1. This should be clustered.  Unless you don’t care about high availabilty. This can really mess up BizTalk if it goes down.
  2. This is not really a resource intensive service (typically) so it often piggy-backs on the SQL server nodes runing the clustered instances of SQL Server.
  3. You don’t want this clustered on the BizTalk boxes as a rule of thumb. (reasons covered later in this post)

Ok, now the meat.

BizTalk hosts generally have instances on more than one box, as such they are already highly available. This means that clustering a BizTalk host is not generally necessary to ensure high availability. If one goes down the others will pick up the work, out-of-the-box standard config.  The problem comes in when you REALLY don’t want to have mutliple instances of a host running at the same time.  The classic example of this is a receive port for an adapter that can not gracefully handle two threads reading it at the same time (i.e. FTP). It also happens when you need to be certain that all of the messages are picked up and processed sequentially and you don’t want to code around the problem.

So you want an FTP port receive, but you can not affort duplicate message reads.  That means you can have only one instance of the host, but that kills the out-of-the-box high availability.  Now you need to cluster that host instance, that is the only way to ensure that exactly one instance of the host will be running (so long as at least one of the BizTalk app servers is running)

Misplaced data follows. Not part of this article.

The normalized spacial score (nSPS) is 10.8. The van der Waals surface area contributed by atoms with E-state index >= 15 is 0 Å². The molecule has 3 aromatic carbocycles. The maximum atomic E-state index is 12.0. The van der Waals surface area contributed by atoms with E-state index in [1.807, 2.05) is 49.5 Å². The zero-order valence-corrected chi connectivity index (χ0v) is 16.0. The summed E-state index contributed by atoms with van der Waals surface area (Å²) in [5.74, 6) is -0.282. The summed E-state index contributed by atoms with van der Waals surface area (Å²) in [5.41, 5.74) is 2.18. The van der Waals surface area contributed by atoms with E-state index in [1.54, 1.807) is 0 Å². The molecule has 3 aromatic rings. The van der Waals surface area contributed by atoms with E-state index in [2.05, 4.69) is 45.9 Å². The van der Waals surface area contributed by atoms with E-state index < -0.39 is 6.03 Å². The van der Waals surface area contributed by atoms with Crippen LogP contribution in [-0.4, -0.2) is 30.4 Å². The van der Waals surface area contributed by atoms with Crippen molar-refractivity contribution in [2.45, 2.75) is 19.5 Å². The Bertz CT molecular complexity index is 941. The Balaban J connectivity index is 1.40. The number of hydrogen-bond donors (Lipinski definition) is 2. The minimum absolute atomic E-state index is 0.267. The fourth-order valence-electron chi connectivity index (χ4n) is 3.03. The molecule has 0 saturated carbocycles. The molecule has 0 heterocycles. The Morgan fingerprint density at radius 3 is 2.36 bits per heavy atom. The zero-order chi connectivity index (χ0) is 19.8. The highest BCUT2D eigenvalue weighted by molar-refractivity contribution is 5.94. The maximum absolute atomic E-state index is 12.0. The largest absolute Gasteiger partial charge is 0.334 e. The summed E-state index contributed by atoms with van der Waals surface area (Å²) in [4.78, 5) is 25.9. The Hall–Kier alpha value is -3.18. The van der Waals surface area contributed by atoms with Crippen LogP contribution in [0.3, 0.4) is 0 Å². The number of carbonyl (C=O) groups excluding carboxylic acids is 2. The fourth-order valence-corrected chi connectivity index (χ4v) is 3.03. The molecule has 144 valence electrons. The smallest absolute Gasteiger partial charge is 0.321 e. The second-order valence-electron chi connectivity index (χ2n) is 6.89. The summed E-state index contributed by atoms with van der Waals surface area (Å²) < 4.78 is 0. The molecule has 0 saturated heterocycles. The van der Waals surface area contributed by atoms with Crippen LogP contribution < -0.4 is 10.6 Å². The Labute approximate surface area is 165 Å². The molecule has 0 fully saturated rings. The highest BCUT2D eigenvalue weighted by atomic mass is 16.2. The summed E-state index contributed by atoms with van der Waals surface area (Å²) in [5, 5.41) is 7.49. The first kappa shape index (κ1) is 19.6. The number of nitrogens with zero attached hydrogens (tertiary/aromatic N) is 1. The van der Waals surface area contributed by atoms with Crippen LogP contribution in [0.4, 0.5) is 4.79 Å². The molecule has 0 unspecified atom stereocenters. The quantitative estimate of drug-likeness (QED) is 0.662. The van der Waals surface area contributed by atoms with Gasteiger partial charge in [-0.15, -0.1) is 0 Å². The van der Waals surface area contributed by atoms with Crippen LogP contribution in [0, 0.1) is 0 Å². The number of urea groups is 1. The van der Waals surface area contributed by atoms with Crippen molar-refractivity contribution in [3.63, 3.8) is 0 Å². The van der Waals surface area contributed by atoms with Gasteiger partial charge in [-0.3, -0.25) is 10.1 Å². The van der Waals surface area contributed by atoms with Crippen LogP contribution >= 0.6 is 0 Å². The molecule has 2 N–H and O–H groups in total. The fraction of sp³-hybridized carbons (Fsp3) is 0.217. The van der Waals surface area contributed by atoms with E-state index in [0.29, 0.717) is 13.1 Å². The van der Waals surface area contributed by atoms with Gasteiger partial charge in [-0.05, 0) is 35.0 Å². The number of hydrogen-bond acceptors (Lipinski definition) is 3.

The Very Wierd Part

This is the one that people scratch their heads over.  It does not happen much, and its not really all that complex.  But it is not intutitive, so it messes with people’s heads. 

For this to really make sense, I have to back up a step and explain how the ENTSSO service generally works in a mutli-box BizTalk installation.

  1. All of the BizTalk App servers have an instance of the ENTSSO service running on the machine. It is this service that obtains the secret key from the ENTSSO Master Secret Server and then uses it to independently access the info in the SSO Database.
  2. One of the ENTSSO servers is setup as the Master Secret Server. This means that it will distribute the secret key to the other ENTSSO service instances, in addition to being the standard ENTSSO service for the local box.  This is the service instances that needs to be configured for High Availablity because all of the other ENTSSO service instances depend on it.